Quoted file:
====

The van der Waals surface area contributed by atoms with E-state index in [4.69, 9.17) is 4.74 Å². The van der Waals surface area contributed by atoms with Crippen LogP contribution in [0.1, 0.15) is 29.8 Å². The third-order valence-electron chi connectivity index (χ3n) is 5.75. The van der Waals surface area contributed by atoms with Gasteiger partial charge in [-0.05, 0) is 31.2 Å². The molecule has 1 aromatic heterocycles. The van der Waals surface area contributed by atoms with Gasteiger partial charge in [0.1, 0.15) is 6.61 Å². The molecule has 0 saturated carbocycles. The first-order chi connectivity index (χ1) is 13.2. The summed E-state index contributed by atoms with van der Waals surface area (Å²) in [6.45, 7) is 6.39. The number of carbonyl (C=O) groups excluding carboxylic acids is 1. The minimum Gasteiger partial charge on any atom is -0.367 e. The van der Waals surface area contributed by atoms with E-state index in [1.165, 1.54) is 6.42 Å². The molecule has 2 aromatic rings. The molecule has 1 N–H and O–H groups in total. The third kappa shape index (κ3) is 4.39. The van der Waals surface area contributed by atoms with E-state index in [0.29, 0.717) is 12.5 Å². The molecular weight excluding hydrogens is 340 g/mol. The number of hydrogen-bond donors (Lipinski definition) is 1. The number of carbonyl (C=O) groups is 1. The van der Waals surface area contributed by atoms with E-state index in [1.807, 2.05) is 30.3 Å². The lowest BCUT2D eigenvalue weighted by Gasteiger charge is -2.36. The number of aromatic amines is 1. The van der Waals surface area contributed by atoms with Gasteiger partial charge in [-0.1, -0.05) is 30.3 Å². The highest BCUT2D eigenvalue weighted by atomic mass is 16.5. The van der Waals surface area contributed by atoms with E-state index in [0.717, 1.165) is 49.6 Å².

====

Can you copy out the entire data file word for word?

The van der Waals surface area contributed by atoms with E-state index in [4.69, 9.17) is 4.74 Å². The van der Waals surface area contributed by atoms with Crippen LogP contribution in [0.1, 0.15) is 29.8 Å². The third-order valence-electron chi connectivity index (χ3n) is 5.75. The van der Waals surface area contributed by atoms with Gasteiger partial charge in [-0.05, 0) is 31.2 Å². The molecule has 1 aromatic heterocycles. The van der Waals surface area contributed by atoms with Gasteiger partial charge in [0.1, 0.15) is 6.61 Å². The molecule has 0 saturated carbocycles. The first-order chi connectivity index (χ1) is 13.2. The summed E-state index contributed by atoms with van der Waals surface area (Å²) in [6.45, 7) is 6.39. The number of carbonyl (C=O) groups excluding carboxylic acids is 1. The minimum Gasteiger partial charge on any atom is -0.367 e. The van der Waals surface area contributed by atoms with E-state index in [1.165, 1.54) is 6.42 Å². The molecule has 2 aromatic rings. The molecule has 1 N–H and O–H groups in total. The third kappa shape index (κ3) is 4.39. The van der Waals surface area contributed by atoms with E-state index in [0.29, 0.717) is 12.5 Å². The molecular weight excluding hydrogens is 340 g/mol. The number of hydrogen-bond donors (Lipinski definition) is 1. The number of carbonyl (C=O) groups is 1. The van der Waals surface area contributed by atoms with E-state index in [1.807, 2.05) is 30.3 Å². The lowest BCUT2D eigenvalue weighted by Gasteiger charge is -2.36. The number of aromatic amines is 1. The van der Waals surface area contributed by atoms with Gasteiger partial charge in [-0.1, -0.05) is 30.3 Å². The highest BCUT2D eigenvalue weighted by atomic mass is 16.5. The van der Waals surface area contributed by atoms with E-state index in [0.717, 1.165) is 49.6 Å².